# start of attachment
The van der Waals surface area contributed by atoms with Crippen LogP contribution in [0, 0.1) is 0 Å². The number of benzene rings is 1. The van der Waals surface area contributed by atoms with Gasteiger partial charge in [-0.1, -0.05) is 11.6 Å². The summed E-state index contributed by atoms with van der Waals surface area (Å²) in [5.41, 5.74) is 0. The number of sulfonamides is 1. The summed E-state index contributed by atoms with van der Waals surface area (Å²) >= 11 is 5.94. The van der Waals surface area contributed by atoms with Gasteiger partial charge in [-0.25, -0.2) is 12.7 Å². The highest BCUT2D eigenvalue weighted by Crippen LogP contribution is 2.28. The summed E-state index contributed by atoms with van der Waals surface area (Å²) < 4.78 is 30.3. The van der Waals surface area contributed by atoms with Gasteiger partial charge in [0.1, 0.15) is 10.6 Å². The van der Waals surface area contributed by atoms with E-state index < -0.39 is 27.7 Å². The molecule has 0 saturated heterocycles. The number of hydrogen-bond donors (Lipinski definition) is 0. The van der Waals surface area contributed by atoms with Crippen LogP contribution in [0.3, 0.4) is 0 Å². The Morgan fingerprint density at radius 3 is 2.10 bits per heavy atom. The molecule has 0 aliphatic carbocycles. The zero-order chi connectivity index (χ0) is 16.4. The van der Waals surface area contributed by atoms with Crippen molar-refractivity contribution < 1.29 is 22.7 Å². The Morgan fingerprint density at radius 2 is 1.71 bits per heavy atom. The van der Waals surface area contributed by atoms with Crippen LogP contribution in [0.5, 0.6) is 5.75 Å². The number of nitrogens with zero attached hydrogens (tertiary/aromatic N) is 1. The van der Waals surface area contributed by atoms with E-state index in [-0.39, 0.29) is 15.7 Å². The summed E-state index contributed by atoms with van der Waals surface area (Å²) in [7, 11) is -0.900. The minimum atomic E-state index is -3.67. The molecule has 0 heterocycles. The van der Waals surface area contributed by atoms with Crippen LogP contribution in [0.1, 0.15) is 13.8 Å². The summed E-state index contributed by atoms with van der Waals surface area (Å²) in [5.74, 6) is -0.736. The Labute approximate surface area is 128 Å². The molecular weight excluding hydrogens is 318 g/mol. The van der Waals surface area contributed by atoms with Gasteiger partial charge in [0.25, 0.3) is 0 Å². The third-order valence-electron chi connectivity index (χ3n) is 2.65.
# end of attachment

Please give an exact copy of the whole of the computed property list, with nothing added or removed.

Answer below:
The van der Waals surface area contributed by atoms with Crippen LogP contribution in [0, 0.1) is 0 Å². The number of benzene rings is 1. The van der Waals surface area contributed by atoms with Gasteiger partial charge in [-0.1, -0.05) is 11.6 Å². The summed E-state index contributed by atoms with van der Waals surface area (Å²) in [5.41, 5.74) is 0. The number of sulfonamides is 1. The summed E-state index contributed by atoms with van der Waals surface area (Å²) >= 11 is 5.94. The van der Waals surface area contributed by atoms with Gasteiger partial charge in [-0.25, -0.2) is 12.7 Å². The highest BCUT2D eigenvalue weighted by Crippen LogP contribution is 2.28. The summed E-state index contributed by atoms with van der Waals surface area (Å²) < 4.78 is 30.3. The van der Waals surface area contributed by atoms with Gasteiger partial charge in [0.1, 0.15) is 10.6 Å². The van der Waals surface area contributed by atoms with E-state index < -0.39 is 27.7 Å². The molecule has 0 saturated heterocycles. The number of hydrogen-bond donors (Lipinski definition) is 0. The van der Waals surface area contributed by atoms with Crippen LogP contribution in [0.3, 0.4) is 0 Å². The Morgan fingerprint density at radius 3 is 2.10 bits per heavy atom. The molecule has 0 aliphatic carbocycles. The zero-order chi connectivity index (χ0) is 16.4. The van der Waals surface area contributed by atoms with Crippen molar-refractivity contribution < 1.29 is 22.7 Å². The Morgan fingerprint density at radius 2 is 1.71 bits per heavy atom. The van der Waals surface area contributed by atoms with Crippen LogP contribution in [0.5, 0.6) is 5.75 Å². The number of nitrogens with zero attached hydrogens (tertiary/aromatic N) is 1. The van der Waals surface area contributed by atoms with E-state index in [-0.39, 0.29) is 15.7 Å². The summed E-state index contributed by atoms with van der Waals surface area (Å²) in [7, 11) is -0.900. The minimum atomic E-state index is -3.67. The molecule has 0 heterocycles. The van der Waals surface area contributed by atoms with Crippen LogP contribution in [0.1, 0.15) is 13.8 Å². The summed E-state index contributed by atoms with van der Waals surface area (Å²) in [5.74, 6) is -0.736. The Labute approximate surface area is 128 Å². The molecular weight excluding hydrogens is 318 g/mol. The van der Waals surface area contributed by atoms with Gasteiger partial charge in [0.25, 0.3) is 0 Å². The third-order valence-electron chi connectivity index (χ3n) is 2.65.